The concept of home is subjective. It may be a place where we have lived for most parts of our lives or for travellers like me, it could be a place we keep going back to in life. No matter the influence of the location or memory, home is a place of belonging. It is where we go back for associations of comfort and security.

In my travels, I have re-lived my various homes through frequent intuitive associations. Sometimes they were relative to what I saw, other times they were what I heard or how I felt. In all of these moments, there has always been a connect to another place I have visited. And I have used them to escape, surrender or feel safe. These have worked like therapy for me.

The Sounds

During Monsoons last year, I visited Coorg. And staying alone in the absolute silence of a rainforest wasn’t too ideal for my inexperienced ears. I craved for the sound of a television; not because I’m a habitual viewer, but only to surround myself with a part of Mumbai’s chaotic ambient noise.

The pitter-patter of rain on the tin roof is another such comfort. It originates from my grandmother’s home in Shillong, where I spent my impressionable childhood years enduring it. It induces a deep meditative sleep within me, apart from the security it brings along.

The rain and its silence.
The rain and its silence.

The Flavours

That sip of chai- it has the power to overcome the most intense emotion in my life. Fortunately, no matter where I have been I have tasted the perfect cup of tea. The chai in the mountains is light, sweet and thick whereas the ones made in the coastal part of India is thin and strong. Europe is a different experience altogether! Adapting to the changes of the terrain and the lifestyles, I have always willingly changed my taste in tea. I must admit, the Spitian tea was the only avoidable one; thanks to the overwhelming taste of buffalo’s milk!

I could go on forever writing about how hot noodle soup is connected to some of my favourite memories. Whether it has been that cold, wintry evening in the mountains or a disconcerting beach experience, that bowl of happiness has always taken me back home and made me feel satisfied.

When one complements another.
When one complements another.

The Visuals

Green, it must be the colour of paradise. Or may be green complemented by blue of the sky and the reflecting surface of the waters. May I contrast the frame by adding the high, white peaks or soft, contoured clouds against the sky blue? These idyllic colours always take me back to the magnificent landscapes I have visited.

Very recently, I woke up to a beautifully saturated, sunny morning in Binsar, Uttarakhand. After days of gloomy skies, I jumped out of my bed and stepped outdoor (absolutely ignorant of how cold it had been the night before) and gawked at the Himalayas. Immediately, I feel rested. It is one of those scenes which can never be wiped away.

On the other hand, I had always dreamed of witnessing Chandra Taal in Spiti on a sunny day, supporting my imaginary colours of paradise. As my luck would have it, it was the only day I met rain in Himachal Pradesh during the trip. Recovering from my initial disappointment, the sight of the clouds hanging above waters of the clear lake had me transfixed. It has grown to become a memory of belonging.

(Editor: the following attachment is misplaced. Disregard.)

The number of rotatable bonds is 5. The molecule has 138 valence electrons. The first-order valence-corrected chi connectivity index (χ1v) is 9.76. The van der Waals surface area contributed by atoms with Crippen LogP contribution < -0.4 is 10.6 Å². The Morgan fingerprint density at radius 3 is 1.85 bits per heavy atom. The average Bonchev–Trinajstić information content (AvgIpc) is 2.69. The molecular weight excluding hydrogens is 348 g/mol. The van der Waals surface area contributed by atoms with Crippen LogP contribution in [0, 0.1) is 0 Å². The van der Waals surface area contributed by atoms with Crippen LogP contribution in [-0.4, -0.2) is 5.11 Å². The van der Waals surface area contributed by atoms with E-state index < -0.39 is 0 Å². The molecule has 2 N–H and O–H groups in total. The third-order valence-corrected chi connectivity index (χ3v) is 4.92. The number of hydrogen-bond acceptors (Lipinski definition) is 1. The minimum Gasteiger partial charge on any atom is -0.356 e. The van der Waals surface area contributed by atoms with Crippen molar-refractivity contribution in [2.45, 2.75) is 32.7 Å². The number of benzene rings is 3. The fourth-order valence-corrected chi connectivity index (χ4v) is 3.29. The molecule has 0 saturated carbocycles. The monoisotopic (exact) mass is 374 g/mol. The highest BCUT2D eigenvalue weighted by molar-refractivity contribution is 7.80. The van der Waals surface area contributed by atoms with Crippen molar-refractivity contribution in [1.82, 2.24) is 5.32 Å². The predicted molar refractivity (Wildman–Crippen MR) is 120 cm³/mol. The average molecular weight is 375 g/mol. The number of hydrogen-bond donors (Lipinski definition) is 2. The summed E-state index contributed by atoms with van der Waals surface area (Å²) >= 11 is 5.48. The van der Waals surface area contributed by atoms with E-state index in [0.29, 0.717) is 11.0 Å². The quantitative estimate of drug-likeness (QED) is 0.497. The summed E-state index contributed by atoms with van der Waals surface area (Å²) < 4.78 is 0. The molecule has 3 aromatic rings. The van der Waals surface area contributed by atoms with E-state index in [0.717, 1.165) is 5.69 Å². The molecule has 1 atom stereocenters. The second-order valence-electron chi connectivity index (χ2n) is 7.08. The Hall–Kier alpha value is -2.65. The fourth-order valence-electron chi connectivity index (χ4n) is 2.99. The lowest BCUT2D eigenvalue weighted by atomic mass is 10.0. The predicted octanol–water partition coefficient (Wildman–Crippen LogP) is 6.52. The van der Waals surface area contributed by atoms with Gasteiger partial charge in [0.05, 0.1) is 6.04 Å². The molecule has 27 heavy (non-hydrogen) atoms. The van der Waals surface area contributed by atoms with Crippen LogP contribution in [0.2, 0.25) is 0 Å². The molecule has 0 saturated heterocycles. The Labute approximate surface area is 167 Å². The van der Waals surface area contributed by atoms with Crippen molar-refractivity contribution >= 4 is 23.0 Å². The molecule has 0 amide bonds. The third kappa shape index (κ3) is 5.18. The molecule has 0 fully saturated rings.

Could this be paradise?
Could this be paradise?

The Aromas

Fresh pine breeze, petrichor or the addictive aroma of caffeine are all home-calling inducements for me. Pine trees take me back to Shillong, perhaps the place where I may have developed the memory of walking across the windy forests with the tall trees above my head. I remember how the distinct smell of the thick pine forests in Gulmarg welcomed me, while reminding me of home.

Goa during the Monsoons is beautiful. The first rain brings along the scent of wet earth, which invariably takes me back to a number of geographies including Delhi, Shillong and Shimla.

Losing myself in Shillong.
Losing myself in Shillong.

Until very recently, I had absolutely no knowledge of how these memories made their association with each of my senses and have now become a part of my life. And I suppose, as I travel further, I only hope to sharpen this bond.

What are your intuitive associations with home?

Amrita Das

I have been a travel and culture independent journalist. My bylines have appeared in many publications worldwide including National Geographic Traveller India, Lonely Planet Magazine India, The Indian Express and World Travel Magazine. A fellow of Media Ambassadors India-Germany 2019 program by Robert Bosch Stiftung and Centre for Media Competence, University of Tübingen. Currently, I am the photo editor for RoundGlass Sustain, a wildlife and conservation e-publication. I live in India.

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4 thoughts on “The Senses of Home”

  1. If I have to say I will say: Home is where family members lives together and if that is birth place – the best.

    1. I agree at a level. By that definition, my home has been around the world, literally!

  2. Home is where you come back and plan for the next trip ;)
    On a more serious note…its a place where you belong coz of the people around you..irrespective of the location

    1. Haha! I agree, and where the Wi-Fi connects automatically ;)

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